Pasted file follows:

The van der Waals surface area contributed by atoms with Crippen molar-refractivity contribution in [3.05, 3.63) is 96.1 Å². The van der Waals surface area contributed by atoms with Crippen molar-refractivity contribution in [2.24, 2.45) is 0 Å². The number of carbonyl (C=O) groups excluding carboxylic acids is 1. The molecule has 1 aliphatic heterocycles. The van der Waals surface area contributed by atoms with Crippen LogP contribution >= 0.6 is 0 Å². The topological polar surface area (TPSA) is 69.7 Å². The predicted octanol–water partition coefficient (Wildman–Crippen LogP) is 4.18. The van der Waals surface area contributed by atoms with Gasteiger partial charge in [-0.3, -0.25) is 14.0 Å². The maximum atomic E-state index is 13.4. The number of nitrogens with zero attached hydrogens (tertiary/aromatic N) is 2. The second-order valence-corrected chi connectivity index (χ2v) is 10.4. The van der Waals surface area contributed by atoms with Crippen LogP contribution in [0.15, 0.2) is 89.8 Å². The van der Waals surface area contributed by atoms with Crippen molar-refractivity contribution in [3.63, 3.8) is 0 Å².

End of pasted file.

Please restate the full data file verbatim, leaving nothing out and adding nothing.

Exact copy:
The van der Waals surface area contributed by atoms with Crippen molar-refractivity contribution in [3.05, 3.63) is 96.1 Å². The van der Waals surface area contributed by atoms with Crippen molar-refractivity contribution in [2.24, 2.45) is 0 Å². The number of carbonyl (C=O) groups excluding carboxylic acids is 1. The molecule has 1 aliphatic heterocycles. The van der Waals surface area contributed by atoms with Crippen LogP contribution >= 0.6 is 0 Å². The topological polar surface area (TPSA) is 69.7 Å². The predicted octanol–water partition coefficient (Wildman–Crippen LogP) is 4.18. The van der Waals surface area contributed by atoms with Gasteiger partial charge in [-0.3, -0.25) is 14.0 Å². The maximum atomic E-state index is 13.4. The number of nitrogens with zero attached hydrogens (tertiary/aromatic N) is 2. The second-order valence-corrected chi connectivity index (χ2v) is 10.4. The van der Waals surface area contributed by atoms with Crippen LogP contribution in [0.15, 0.2) is 89.8 Å². The van der Waals surface area contributed by atoms with Crippen molar-refractivity contribution in [3.63, 3.8) is 0 Å².